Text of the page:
"The Irish are the blacks of Europe, so say it loud. I'm black and I'm proud."
(If you don't understand, rent "The Commitments" this weekend...)

I have returned. My trip to Ireland was... words fail me.

While I process it a bit, here are some choice things I (re)discovered in the motherland.

For those who don't care for Guinness, there's Bulmers. A wonderfully refreshing hard cider, it's available on tap in virtually every pub in Ireland. Sold in bottles in America under the name Magners, it makes a perfect gift for the pastor of your choice...

If, like me, you find football (soccer to us) about as exciting as watching paint dry, try Hurling. It's like hockey or soccer with out those pesky offsides or icing rules. I went to a game in Carrigtwohills (don't ask me how to pronounce that...) and it was amazing. These guys are tough - so tough they make hockey players look like little girls. During the game, one of the players got a bad cut on his forehead (unbelievably, helmets are optional), and I watched them put three stitches in his head with no anesthetic. As if that wasn't proof enough of his warrior status, he exchanged his blood-soaked jersey for a clean one and returned to the game, still without a helmet! The girls play a similar game, but it's called Camogie.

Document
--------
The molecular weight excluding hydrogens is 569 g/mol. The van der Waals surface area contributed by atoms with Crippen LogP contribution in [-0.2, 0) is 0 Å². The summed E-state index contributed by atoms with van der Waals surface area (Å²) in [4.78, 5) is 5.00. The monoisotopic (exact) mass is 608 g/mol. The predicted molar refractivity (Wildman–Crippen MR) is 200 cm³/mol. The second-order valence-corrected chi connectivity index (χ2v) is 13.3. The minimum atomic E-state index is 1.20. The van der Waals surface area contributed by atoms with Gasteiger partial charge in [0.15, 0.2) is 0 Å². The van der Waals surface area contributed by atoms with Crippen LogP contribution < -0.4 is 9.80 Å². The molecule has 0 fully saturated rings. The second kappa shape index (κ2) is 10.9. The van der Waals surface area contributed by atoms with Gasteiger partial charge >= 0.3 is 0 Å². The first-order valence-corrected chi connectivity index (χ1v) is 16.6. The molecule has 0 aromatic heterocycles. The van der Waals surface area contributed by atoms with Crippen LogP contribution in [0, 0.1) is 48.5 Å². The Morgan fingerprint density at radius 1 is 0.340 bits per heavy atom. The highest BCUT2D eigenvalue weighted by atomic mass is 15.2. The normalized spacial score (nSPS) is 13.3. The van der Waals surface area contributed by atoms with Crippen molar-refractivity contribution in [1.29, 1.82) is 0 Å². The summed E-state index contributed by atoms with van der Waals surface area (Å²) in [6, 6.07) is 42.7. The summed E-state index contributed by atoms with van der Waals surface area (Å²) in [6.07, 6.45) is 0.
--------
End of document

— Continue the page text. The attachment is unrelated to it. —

In the morning, the Irish believe in fueling up thoroughly. This means a "full Irish breakfast." It consists of poached eggs, toast or scones, clotted cream, smoked salmon, bacon, tea (with cream and brown sugar), and the best part; black and white pudding. White pudding is suet and oatmeal packed in sheep intestine. Yum. But wait, there's more... Black pudding is congealed pig blood and oatmeal in a sheep intestine. Despite this, both are excellent. As with most sausages, it is best not to think about the ingredients - just dig in.

The good people of Dublin celebrate "Bloomsday" on June 16th - the exact day that Stephen Dedalus and Leopold Bloom wandered the streets of Dublin in James Joyce's Ulysses. This year it is especially important, as it is the 100th anniversary of the day depicted in the book. If you haven't read it, you must. Now, while you are young. Don't "put it on the long finger" as the Irish say; do it now, while you are thinking about it. You'll be glad you did.

While in Killearney I heard a piper playing the Uilleann Pipes (pronounced "illan"). Now, I like bagpipes as much as the next guy, but I could never see learning an instrument that sounds best from about 50 yards away... The Uilleann pipes, however, are an indoor instrument, and their tone is not so wailing (or loud) as the highland pipes. I have decided to get a set - just as soon as I have $1500 to spare...

As time goes by, I'll post more bits about the trip but for now, it is enough to say that I am back in the states, trying to recuperate, and really wishing I had a cold pint of Bulmers and a plate of black pudding...


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